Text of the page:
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The U.S. Copyright office made significant improvements to their online registration system a few years back, rendering the old “long form” application process nearly extinct for registration of musical compositions and sound recordings. While you can still submit a claim through the mail, e-filing is by far the best way to go. A few advantages include a lower filing fee for a basic claim ($35 vs. $65 for paper filing), faster processing time (3 months vs. 10 months), online status tracking for your claim, the ability to upload certain categories of deposits directly as electronic files, and the flexibility to register 24 hours a day. Lastly, it is easy: plain and simple.
To register your work online, go to http://copyright.gov and click on the “Electronic Copyright Office” logo on the right side of the screen. You will have to complete a brief registration filling in your name, email and password, then address, email, phone and preferred method of contact. From there you’ll be taken to a registration home screen. Click “register a claim” on the left and complete the next three steps: (1) Complete Application; (2) Make Registration Payment; and (3) Submit Your Work. When you click “Start Registration” to begin filing, you’ll most likely want to click “sound recording” (more on that below). From there you’ll need to put down the name and details of the recording, then whether it has been published, certain rights and permissions and a few other miscellaneous details. Here are a few tips to consider when going through the process:
Tip #1: Have everything ready to go: Before you start the online registration process formally, it may worthwhile to do a test run and make sure you have all the information you need. If you pause for too long on the site, your session can time-out and you may be required to start your claim from the beginning. Avoid this by having your checklist ready to go with all song names, composers, contact information, etc. Now is not the time to figure out what members of your group “wrote” the song – figure it out before you go online.
Tip #2: PA vs. SR form: On the long form sheet, you’d be required to fill out a specific form (either a PA or SR). A “PA” form is used for works of the performing arts, including musical works. The PA is best used for musical compositions (i.e. written sheet music) or if your composer is different than from the musicians that perform the work, while the “SR” form is used for sound recordings. However, if you’re looking to register both the sound recording and the underlying musical composition, an SR form will cover both only if the copyright claimant is the same for both.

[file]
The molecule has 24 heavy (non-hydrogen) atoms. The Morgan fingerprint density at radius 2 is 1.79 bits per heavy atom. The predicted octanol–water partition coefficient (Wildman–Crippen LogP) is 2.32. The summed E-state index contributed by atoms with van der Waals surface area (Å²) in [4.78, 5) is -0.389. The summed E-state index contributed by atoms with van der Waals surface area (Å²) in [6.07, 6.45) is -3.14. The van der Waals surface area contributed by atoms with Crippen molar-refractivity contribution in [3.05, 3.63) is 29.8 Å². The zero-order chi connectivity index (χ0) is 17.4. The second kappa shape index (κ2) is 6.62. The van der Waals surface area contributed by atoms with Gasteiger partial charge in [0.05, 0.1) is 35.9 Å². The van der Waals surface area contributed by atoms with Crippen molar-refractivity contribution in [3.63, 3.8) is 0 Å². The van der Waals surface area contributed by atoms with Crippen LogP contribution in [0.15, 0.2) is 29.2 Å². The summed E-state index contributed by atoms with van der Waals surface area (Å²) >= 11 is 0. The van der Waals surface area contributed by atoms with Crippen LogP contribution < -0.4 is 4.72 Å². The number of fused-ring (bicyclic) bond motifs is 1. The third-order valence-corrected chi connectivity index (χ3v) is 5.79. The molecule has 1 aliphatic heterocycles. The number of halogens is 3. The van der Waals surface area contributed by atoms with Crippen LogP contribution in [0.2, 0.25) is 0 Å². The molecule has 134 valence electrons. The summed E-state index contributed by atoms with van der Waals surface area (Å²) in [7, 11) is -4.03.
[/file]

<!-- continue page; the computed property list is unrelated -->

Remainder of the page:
Tip #3: Keep in mind the allowable file types: You’re required to file electronic files of your music at the time of your e-filing. Currently the allowable file types are: aif, au, mid, mp3, ra, mri, wav, and wma. For an updated list of files types, visit:
Tip #4: Timing of registration: During your application process, the question of “publication” will come up. Publication generally means selling or distributing your music to the public. It can also mean uploading a version to Facebook or YouTube. Remember that publication is not necessary for copyright protection – meaning you can register anytime after the work is either written or recorded. There is some disagreement as to the value of registering a composition until it has been published.
Tip #5: Remember your rights: Your song is considered “registered” at the time of filing, but it takes a few months to receive your certificate from the government. Once your music is registered, your copyright is on public record and you may be eligible for statutory damages and attorney’s fees in successful litigation if someone uses your music (sound recording, composition or both) without authorization.
Tip #6: Term of protection: Remember that registration is recommended, but not necessary in order for copyright protection to apply to your work (copyright begins the moment the work is “fixed in a tangible medium expression”). The copyright will continue to protect your work for your life, plus 70 years. If the composition is created by a corporation (an option some artists and songwriters take, depending on a variety of circumstances such as a work-for-hire arrangement), the protection lasts 95 years. When the work is created by more than one person, the 70-year term will run from death of the last living author.
For a step-by-step tutorial on registering your work online, go to: http://www.copyright.gov/eco/eco-tutorial.pdf
Adam Barnosky is a Boston-based attorney and writer. For industry trends, legal updates, or to request an upcoming Legal Pad topic, find him on Twitter @adambarnosky.
DISCLAIMER: The information contained in this column is general legal information only and should not be taken as a comprehensive guide to copyright law. Consult your attorney for all specific considerations.